The men who signed up never imagined that the war would drag on for four years. In every nation, writes Lincoln, the "youth marched off to war expecting adventure and glory, not suffering and death." The following excerpts indicate the enthusiasm and confusion of the times. They also reflect the innocence of the enlistees. Taken from the diaries of soldiers or from autobiographies written years after the war, the excerpts offer a snapshot view of men's feelings about leaving for war. The full details of these men's lives are not available, but these small samples of their writings illustrate the variety of responses that men had to enlisting.

Things to remember while reading the personal stories of enlisting:

  • France, Russia, and Germany used universal conscription or required service, also called the draft, to create their huge armies.
  • The United Kingdom relied on volunteers to fill its army but later also used a draft.
  • Russia, with its vast population, had the largest army of any combatant. Russia's peacetime strength (the number of soldiers in active service ready for battle) stood at 1,445,000 in 1914; Russia was capable of increasing this force to 3,400,000 in case of war, according to statistics quoted by Niall Ferguson in The Pity of War.
  • France followed Russia in peacetime strength, with 827,000 soldiers, a force it could increase to 1,800,000 in wartime.
  • By 1914, according to statistics cited by Ferguson, the German military had a peacetime strength of 761,000 men and was capable of increasing that number to a wartime strength of 2,147,000.

Excerpt from The First World War: An Eyewitness History

André Fribourg
French 106th Regiment soldier

Our hearts beat with enthusiasm. A kind of intoxication takes possession of us. My muscles and arteries tingle with happy strength. The spirit is contagious. Along the line track walkers wave to us. Women hold up their children. We are carried away by the greeting of the land, the mystery that the future holds, the thought of glorious adventure, and the pride of being chosen to share it. [Kirchberger]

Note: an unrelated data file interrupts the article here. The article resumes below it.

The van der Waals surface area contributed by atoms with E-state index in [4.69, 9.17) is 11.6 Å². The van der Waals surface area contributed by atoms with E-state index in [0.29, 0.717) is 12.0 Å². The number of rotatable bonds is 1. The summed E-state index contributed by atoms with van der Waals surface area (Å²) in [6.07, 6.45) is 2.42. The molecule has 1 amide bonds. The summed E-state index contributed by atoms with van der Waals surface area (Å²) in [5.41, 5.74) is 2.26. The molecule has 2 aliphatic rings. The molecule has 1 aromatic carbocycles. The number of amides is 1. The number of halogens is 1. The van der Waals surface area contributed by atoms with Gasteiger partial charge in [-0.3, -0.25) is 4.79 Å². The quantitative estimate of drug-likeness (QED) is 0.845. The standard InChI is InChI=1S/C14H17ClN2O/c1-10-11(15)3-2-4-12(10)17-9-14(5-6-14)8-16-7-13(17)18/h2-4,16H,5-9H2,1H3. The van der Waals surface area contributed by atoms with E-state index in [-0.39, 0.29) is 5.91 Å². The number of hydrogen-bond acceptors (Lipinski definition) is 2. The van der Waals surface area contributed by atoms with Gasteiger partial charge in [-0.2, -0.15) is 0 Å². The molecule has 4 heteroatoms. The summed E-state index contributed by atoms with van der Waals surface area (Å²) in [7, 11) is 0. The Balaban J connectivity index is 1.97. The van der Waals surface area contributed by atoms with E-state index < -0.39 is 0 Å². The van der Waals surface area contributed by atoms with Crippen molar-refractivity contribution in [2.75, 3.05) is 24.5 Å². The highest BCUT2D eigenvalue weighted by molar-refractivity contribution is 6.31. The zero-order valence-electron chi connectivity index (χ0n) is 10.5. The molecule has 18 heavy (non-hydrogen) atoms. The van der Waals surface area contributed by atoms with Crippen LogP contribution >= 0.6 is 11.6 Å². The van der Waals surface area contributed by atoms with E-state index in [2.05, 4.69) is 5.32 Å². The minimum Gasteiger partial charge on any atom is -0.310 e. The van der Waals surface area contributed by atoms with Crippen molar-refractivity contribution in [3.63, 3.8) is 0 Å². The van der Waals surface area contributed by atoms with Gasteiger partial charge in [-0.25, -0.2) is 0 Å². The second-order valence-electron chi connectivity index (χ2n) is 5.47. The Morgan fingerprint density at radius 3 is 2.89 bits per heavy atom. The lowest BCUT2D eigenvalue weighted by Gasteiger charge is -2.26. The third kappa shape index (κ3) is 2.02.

Excerpt from Some Desperate Glory: The World War I Diary of a British Officer, 1917

Edwin Campion Vaughan
British Second Lieutenant

January 4, 1917

It was an incredible moment—long dreamed of—when the train steamed slowly out of Waterloo, a long triple row of happy, excited faces protruding from carriage windows, passing those which bravely tried to smile back at us—we were wrapped in the sense of adventure to come, they could look forward only to loneliness. We took a last long look at the sea of faces and waving handkerchiefs—and we left.

When we had swept round the bend, away from the crowded platform, ringing with farewell cheers, I sank back into the cushions, and tried to realize that, at last I was actually on my way to France, to war and excitement—to death or glory, or both. [Vaughan, p. 1]

What happened next …

Each country was convinced that it needed millions of soldiers in order to win the war. After the first groups of soldiers left for the front, governments began churning out propaganda (materials aimed at convincing people of an idea) to persuade more men to join and serve. The propaganda came in several forms: Recruiting posters depicted the enemy as a menace that must be quashed; newspaper reports detailed the atrocities committed by the enemy; censorship of the press helped governments shape the opinions of citizens and persuaded many men and women to sign up to serve in the armed forces.

As they gained soldiers, armies needed to move those troops quickly and efficiently. Before 1914, military strategists in many countries had developed elaborate plans for mobilizing troops in time of war. In the beginning weeks of the war, countless trains were scheduled to leave at specified intervals to whisk soldiers from German cities to the border of Belgium. In France, traffic backed up for mile after mile on eastbound roads heading toward the front. In Russia, soldiers came to